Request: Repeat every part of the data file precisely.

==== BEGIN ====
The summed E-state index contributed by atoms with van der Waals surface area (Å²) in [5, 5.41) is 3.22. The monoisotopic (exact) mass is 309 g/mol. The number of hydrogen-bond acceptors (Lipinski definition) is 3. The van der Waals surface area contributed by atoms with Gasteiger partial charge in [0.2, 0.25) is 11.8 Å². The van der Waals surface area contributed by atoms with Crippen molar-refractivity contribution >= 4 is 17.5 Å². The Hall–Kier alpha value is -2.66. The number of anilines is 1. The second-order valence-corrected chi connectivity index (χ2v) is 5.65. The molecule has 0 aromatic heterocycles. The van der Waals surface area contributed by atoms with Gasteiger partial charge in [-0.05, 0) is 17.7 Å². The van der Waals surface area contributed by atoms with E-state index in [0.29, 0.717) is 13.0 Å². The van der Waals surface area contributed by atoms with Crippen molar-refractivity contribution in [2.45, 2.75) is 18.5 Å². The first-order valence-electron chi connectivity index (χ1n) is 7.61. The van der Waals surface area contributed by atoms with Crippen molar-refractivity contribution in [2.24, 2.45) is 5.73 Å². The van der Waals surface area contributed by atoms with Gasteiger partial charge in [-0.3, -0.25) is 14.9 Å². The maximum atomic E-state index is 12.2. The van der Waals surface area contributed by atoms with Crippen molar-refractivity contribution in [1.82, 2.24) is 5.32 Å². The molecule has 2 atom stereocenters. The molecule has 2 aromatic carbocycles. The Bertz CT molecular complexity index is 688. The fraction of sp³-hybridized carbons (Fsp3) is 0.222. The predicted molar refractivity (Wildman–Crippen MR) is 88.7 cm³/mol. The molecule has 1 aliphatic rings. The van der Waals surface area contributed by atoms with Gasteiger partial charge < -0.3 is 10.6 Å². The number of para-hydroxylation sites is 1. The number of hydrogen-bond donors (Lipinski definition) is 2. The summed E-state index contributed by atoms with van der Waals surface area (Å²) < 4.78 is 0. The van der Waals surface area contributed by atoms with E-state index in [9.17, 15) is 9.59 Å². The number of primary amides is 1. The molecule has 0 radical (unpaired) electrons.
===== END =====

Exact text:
The summed E-state index contributed by atoms with van der Waals surface area (Å²) in [5, 5.41) is 3.22. The monoisotopic (exact) mass is 309 g/mol. The number of hydrogen-bond acceptors (Lipinski definition) is 3. The van der Waals surface area contributed by atoms with Gasteiger partial charge in [0.2, 0.25) is 11.8 Å². The van der Waals surface area contributed by atoms with Crippen molar-refractivity contribution >= 4 is 17.5 Å². The Hall–Kier alpha value is -2.66. The number of anilines is 1. The second-order valence-corrected chi connectivity index (χ2v) is 5.65. The molecule has 0 aromatic heterocycles. The van der Waals surface area contributed by atoms with Gasteiger partial charge in [-0.05, 0) is 17.7 Å². The van der Waals surface area contributed by atoms with E-state index in [0.29, 0.717) is 13.0 Å². The van der Waals surface area contributed by atoms with Crippen molar-refractivity contribution in [2.45, 2.75) is 18.5 Å². The first-order valence-electron chi connectivity index (χ1n) is 7.61. The van der Waals surface area contributed by atoms with Crippen molar-refractivity contribution in [2.24, 2.45) is 5.73 Å². The van der Waals surface area contributed by atoms with Gasteiger partial charge in [-0.3, -0.25) is 14.9 Å². The maximum atomic E-state index is 12.2. The van der Waals surface area contributed by atoms with Crippen molar-refractivity contribution in [1.82, 2.24) is 5.32 Å². The molecule has 2 atom stereocenters. The molecule has 2 aromatic carbocycles. The Bertz CT molecular complexity index is 688. The fraction of sp³-hybridized carbons (Fsp3) is 0.222. The predicted molar refractivity (Wildman–Crippen MR) is 88.7 cm³/mol. The molecule has 1 aliphatic rings. The van der Waals surface area contributed by atoms with Gasteiger partial charge < -0.3 is 10.6 Å². The number of para-hydroxylation sites is 1. The number of hydrogen-bond donors (Lipinski definition) is 2. The summed E-state index contributed by atoms with van der Waals surface area (Å²) < 4.78 is 0. The van der Waals surface area contributed by atoms with E-state index in [9.17, 15) is 9.59 Å². The number of primary amides is 1. The molecule has 0 radical (unpaired) electrons.